DIYARBAKIR, Turkey -- While U.S. and European forces are still positioned in Turkey to protect Kurds in neighboring Iraq, Kurds in Turkey itself have become victims of a series of unexplained murders, abductions, tortures and beatings, according to interviews with victims and their families.
The incidents against Kurds have occurred in the four months since Turkey passed a tough anti-terrorism law aimed at subduing a Kurdish fight for independence from Turkey like the one that Iraqi President Saddam Hussein faces from Kurds in his country.
The law grants police immunity from prison for acts committed in fighting terrorism, and its definition of terrorism is so broad that critics say it gives police and the military a free hand over the 12 million Kurds of southeastern Turkey.
Kurds in Turkey say their cars have been bombed, a funeral procession was assaulted by men carrying guns and clubs, a Kurdish activist was fatally beaten and an 18-year-old girl was shot at home by army gunfire, according to victims and their families. The girl was then denied medical care, they said.
Kurdish activists even charge that chemical weapons have been used against separatist guerrillas.
Turkish officials deny that human rights are being abused in the region bordering Iraq, which has been under military rule for nine years. They said they knew nothing of the reported abductions and deaths.
They also emphatically deny using toxic weapons against Kurdish guerrillas.
And while the plight of Iraqi Kurd refugeesaroused extraordinary world attention and international relief efforts, complaints of similar violations against Kurds in Turkey are not regarded as the purview of the U.S.-led international protective force stationed in Turkey.
U.S. Embassy officials said that they were concerned by allegations of human rights violations but that the incidents must be seen in the context of a virtual "civil war" between Turks and guerrillas of the Kurdish Workers Party (PKK) in southeastern Turkey.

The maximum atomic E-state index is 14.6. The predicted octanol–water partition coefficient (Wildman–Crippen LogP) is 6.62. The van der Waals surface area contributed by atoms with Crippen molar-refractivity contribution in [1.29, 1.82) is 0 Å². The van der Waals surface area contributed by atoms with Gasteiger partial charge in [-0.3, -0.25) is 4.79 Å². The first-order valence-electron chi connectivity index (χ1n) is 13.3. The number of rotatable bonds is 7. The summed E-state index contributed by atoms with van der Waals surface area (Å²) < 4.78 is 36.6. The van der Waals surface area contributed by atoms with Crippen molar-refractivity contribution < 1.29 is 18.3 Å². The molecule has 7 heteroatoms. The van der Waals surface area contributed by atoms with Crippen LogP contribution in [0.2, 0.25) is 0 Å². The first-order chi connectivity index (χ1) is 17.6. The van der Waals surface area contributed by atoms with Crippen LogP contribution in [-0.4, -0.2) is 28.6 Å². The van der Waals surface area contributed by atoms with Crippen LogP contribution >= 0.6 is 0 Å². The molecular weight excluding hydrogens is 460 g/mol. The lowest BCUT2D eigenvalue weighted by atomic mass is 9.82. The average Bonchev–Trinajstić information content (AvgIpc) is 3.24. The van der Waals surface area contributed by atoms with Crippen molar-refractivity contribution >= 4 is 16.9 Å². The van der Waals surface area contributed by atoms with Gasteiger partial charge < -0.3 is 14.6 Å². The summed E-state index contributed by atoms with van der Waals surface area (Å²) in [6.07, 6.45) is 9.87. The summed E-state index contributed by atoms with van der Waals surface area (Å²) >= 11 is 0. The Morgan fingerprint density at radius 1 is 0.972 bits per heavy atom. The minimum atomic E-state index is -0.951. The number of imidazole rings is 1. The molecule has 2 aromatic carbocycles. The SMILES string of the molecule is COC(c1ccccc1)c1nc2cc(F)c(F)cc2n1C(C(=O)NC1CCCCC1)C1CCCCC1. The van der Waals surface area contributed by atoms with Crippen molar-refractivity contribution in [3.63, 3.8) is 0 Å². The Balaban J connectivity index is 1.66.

Kurdish leader killed
Stories told by the Kurdish side are appalling.
In one recent incident, Vedat Aydin, leader of the People's Labor Party (HEP), the Kurdish parliamentary party, left his home with two men identified as plainclothes police. He told his wife he would return home shortly.
Mr. Aydin never came home. Instead, his body was found by a roadside 55 miles away. His arms and legs were broken and covered with signs that he had been tortured. His head had been split open, his brains spilling out into his graying hair.
As 50,000 Kurds gathered to bury their dead leader July 10, the funeral turned into a bloody assault on Mr. Aydin's supporters by police.
As mourners tried to leave the cemetery, Turkish police blockaded the only street out. They opened fire and beat people attending the funeral with clubs and gun butts, victims said.
Nine people were killed either immediately or from injuries sustained during the melee, according to medical sources. An additional 517 were admitted to the Diyarbakir hospital.
To escape, Kurds could only jump over a low stone wall down a steep drop of 12 to 25 feet.
A medic who went down the hill to collect the wounded estimated that there were 200 injured, half of whom refused to go with him out of fear that they would be arrested at the hospital.
"Most of them had their arms and legs broken, and many were bleeding from their heads," said the medic, who feared losing his government job if identified by name.
Witnesses said police kept attacking and arresting Kurds even as ambulances were trying to remove the wounded. Police battered doctors who were trying to clear the wounded from the scene as well.
They reportedly broke the windows of a bus carrying Kurdish deputies in the Ankara Parliament and journalists covering the -- funeral, tossing in tear gas to force them out.
Nearly every film was confiscated, almost every camera broken.
Turkish military authorities said the police response at Mr. Aydin's funeral was not out of proportion.
'We had an accident'
"If the police really wanted to massacre people attending the funeral, hundreds, maybe thousands, would have died, instead of just a few people," one official said. "They tried to do their best, but we had an accident."
The official added that police had video and radio records of the funeral, which they could always use as the basis for later "security measures," and so could afford restraint during the funeral.
Those records may have been connected to the disappearance a day later of Remzi Il, a tailor and delegate of the People's Labor Party.